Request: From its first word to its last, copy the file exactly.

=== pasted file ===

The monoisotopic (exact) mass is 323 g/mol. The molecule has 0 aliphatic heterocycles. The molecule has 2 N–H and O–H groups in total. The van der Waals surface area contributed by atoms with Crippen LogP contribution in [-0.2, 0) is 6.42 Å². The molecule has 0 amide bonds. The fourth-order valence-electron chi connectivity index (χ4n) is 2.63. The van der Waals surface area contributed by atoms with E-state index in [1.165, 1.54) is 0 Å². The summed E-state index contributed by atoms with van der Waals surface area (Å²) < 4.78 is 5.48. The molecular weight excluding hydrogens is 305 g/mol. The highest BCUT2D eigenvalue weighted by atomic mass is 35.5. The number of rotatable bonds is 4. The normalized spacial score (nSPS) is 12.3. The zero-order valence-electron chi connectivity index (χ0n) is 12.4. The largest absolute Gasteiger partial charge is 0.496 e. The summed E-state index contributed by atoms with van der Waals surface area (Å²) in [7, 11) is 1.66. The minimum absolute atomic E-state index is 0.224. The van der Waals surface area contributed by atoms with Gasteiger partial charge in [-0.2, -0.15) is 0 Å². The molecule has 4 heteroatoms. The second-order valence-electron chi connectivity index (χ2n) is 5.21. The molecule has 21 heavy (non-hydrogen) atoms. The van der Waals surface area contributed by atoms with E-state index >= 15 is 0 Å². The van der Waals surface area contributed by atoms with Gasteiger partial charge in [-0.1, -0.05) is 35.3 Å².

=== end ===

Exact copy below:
The monoisotopic (exact) mass is 323 g/mol. The molecule has 0 aliphatic heterocycles. The molecule has 2 N–H and O–H groups in total. The van der Waals surface area contributed by atoms with Crippen LogP contribution in [-0.2, 0) is 6.42 Å². The molecule has 0 amide bonds. The fourth-order valence-electron chi connectivity index (χ4n) is 2.63. The van der Waals surface area contributed by atoms with E-state index in [1.165, 1.54) is 0 Å². The summed E-state index contributed by atoms with van der Waals surface area (Å²) < 4.78 is 5.48. The molecular weight excluding hydrogens is 305 g/mol. The highest BCUT2D eigenvalue weighted by atomic mass is 35.5. The number of rotatable bonds is 4. The normalized spacial score (nSPS) is 12.3. The zero-order valence-electron chi connectivity index (χ0n) is 12.4. The largest absolute Gasteiger partial charge is 0.496 e. The summed E-state index contributed by atoms with van der Waals surface area (Å²) in [7, 11) is 1.66. The minimum absolute atomic E-state index is 0.224. The van der Waals surface area contributed by atoms with Gasteiger partial charge in [-0.2, -0.15) is 0 Å². The molecule has 4 heteroatoms. The second-order valence-electron chi connectivity index (χ2n) is 5.21. The molecule has 21 heavy (non-hydrogen) atoms. The van der Waals surface area contributed by atoms with E-state index >= 15 is 0 Å². The van der Waals surface area contributed by atoms with Gasteiger partial charge in [-0.1, -0.05) is 35.3 Å².